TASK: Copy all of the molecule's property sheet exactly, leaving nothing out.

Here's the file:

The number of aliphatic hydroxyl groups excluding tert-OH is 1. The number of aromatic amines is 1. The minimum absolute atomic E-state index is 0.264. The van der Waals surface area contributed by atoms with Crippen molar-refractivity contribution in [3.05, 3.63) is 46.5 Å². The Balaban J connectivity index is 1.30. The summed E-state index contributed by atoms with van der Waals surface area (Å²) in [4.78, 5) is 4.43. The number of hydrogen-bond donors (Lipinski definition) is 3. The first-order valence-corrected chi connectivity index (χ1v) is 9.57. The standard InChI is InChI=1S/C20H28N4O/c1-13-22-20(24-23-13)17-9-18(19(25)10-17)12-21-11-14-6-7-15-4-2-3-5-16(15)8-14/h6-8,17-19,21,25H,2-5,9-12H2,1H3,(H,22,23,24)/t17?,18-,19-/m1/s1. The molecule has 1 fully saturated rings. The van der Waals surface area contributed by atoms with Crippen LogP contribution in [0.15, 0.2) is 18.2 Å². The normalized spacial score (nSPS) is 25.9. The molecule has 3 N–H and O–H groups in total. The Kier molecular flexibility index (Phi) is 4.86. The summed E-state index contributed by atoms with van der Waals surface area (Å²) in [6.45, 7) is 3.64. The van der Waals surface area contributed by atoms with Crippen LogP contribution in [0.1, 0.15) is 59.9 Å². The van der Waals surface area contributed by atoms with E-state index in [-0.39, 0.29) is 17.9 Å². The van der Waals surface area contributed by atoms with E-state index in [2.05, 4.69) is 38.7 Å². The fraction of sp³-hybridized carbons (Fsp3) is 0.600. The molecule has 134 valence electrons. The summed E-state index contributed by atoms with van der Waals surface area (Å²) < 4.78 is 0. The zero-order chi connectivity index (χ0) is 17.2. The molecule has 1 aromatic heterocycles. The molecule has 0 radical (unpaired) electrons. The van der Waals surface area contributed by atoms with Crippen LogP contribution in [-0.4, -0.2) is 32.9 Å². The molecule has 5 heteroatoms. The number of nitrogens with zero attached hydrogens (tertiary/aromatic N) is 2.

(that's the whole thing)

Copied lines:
The number of aliphatic hydroxyl groups excluding tert-OH is 1. The number of aromatic amines is 1. The minimum absolute atomic E-state index is 0.264. The van der Waals surface area contributed by atoms with Crippen molar-refractivity contribution in [3.05, 3.63) is 46.5 Å². The Balaban J connectivity index is 1.30. The summed E-state index contributed by atoms with van der Waals surface area (Å²) in [4.78, 5) is 4.43. The number of hydrogen-bond donors (Lipinski definition) is 3. The first-order valence-corrected chi connectivity index (χ1v) is 9.57. The standard InChI is InChI=1S/C20H28N4O/c1-13-22-20(24-23-13)17-9-18(19(25)10-17)12-21-11-14-6-7-15-4-2-3-5-16(15)8-14/h6-8,17-19,21,25H,2-5,9-12H2,1H3,(H,22,23,24)/t17?,18-,19-/m1/s1. The molecule has 1 fully saturated rings. The van der Waals surface area contributed by atoms with Crippen LogP contribution in [0.15, 0.2) is 18.2 Å². The normalized spacial score (nSPS) is 25.9. The molecule has 3 N–H and O–H groups in total. The Kier molecular flexibility index (Phi) is 4.86. The summed E-state index contributed by atoms with van der Waals surface area (Å²) in [6.45, 7) is 3.64. The van der Waals surface area contributed by atoms with Crippen LogP contribution in [0.1, 0.15) is 59.9 Å². The van der Waals surface area contributed by atoms with E-state index in [-0.39, 0.29) is 17.9 Å². The van der Waals surface area contributed by atoms with E-state index in [2.05, 4.69) is 38.7 Å². The fraction of sp³-hybridized carbons (Fsp3) is 0.600. The molecule has 134 valence electrons. The summed E-state index contributed by atoms with van der Waals surface area (Å²) < 4.78 is 0. The zero-order chi connectivity index (χ0) is 17.2. The molecule has 1 aromatic heterocycles. The molecule has 0 radical (unpaired) electrons. The van der Waals surface area contributed by atoms with Crippen LogP contribution in [-0.4, -0.2) is 32.9 Å². The molecule has 5 heteroatoms. The number of nitrogens with zero attached hydrogens (tertiary/aromatic N) is 2.